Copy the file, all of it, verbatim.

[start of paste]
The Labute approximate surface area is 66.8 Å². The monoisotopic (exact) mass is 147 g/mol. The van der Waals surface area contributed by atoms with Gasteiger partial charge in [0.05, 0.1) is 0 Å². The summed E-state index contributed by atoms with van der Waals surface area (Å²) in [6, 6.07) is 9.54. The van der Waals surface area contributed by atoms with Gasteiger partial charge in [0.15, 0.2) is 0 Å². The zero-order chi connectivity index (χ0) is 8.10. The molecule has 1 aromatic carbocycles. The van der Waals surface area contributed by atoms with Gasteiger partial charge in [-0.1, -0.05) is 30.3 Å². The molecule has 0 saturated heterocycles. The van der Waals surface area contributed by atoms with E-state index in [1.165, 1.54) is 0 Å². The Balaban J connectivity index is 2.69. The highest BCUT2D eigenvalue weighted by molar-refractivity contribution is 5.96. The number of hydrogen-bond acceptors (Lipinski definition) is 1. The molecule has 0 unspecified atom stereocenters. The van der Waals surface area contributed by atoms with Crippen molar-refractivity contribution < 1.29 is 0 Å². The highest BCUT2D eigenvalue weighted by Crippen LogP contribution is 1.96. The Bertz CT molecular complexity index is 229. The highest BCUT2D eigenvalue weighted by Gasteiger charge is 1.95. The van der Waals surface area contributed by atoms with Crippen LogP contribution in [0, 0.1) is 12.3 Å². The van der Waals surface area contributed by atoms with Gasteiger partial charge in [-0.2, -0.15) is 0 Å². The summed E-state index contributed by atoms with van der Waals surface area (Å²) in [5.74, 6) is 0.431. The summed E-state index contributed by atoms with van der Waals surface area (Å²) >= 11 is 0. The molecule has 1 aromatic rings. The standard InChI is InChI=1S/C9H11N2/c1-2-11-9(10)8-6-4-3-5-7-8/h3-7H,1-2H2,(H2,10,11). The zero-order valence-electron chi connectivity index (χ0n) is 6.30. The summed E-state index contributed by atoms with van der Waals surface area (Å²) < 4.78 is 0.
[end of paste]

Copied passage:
The Labute approximate surface area is 66.8 Å². The monoisotopic (exact) mass is 147 g/mol. The van der Waals surface area contributed by atoms with Gasteiger partial charge in [0.05, 0.1) is 0 Å². The summed E-state index contributed by atoms with van der Waals surface area (Å²) in [6, 6.07) is 9.54. The van der Waals surface area contributed by atoms with Gasteiger partial charge in [0.15, 0.2) is 0 Å². The zero-order chi connectivity index (χ0) is 8.10. The molecule has 1 aromatic carbocycles. The van der Waals surface area contributed by atoms with Gasteiger partial charge in [-0.1, -0.05) is 30.3 Å². The molecule has 0 saturated heterocycles. The van der Waals surface area contributed by atoms with E-state index in [1.165, 1.54) is 0 Å². The Balaban J connectivity index is 2.69. The highest BCUT2D eigenvalue weighted by molar-refractivity contribution is 5.96. The number of hydrogen-bond acceptors (Lipinski definition) is 1. The molecule has 0 unspecified atom stereocenters. The van der Waals surface area contributed by atoms with Crippen molar-refractivity contribution < 1.29 is 0 Å². The highest BCUT2D eigenvalue weighted by Crippen LogP contribution is 1.96. The Bertz CT molecular complexity index is 229. The highest BCUT2D eigenvalue weighted by Gasteiger charge is 1.95. The van der Waals surface area contributed by atoms with Crippen LogP contribution in [0, 0.1) is 12.3 Å². The van der Waals surface area contributed by atoms with Gasteiger partial charge in [-0.2, -0.15) is 0 Å². The summed E-state index contributed by atoms with van der Waals surface area (Å²) in [5.74, 6) is 0.431. The summed E-state index contributed by atoms with van der Waals surface area (Å²) >= 11 is 0. The molecule has 1 aromatic rings. The standard InChI is InChI=1S/C9H11N2/c1-2-11-9(10)8-6-4-3-5-7-8/h3-7H,1-2H2,(H2,10,11). The zero-order valence-electron chi connectivity index (χ0n) is 6.30. The summed E-state index contributed by atoms with van der Waals surface area (Å²) < 4.78 is 0.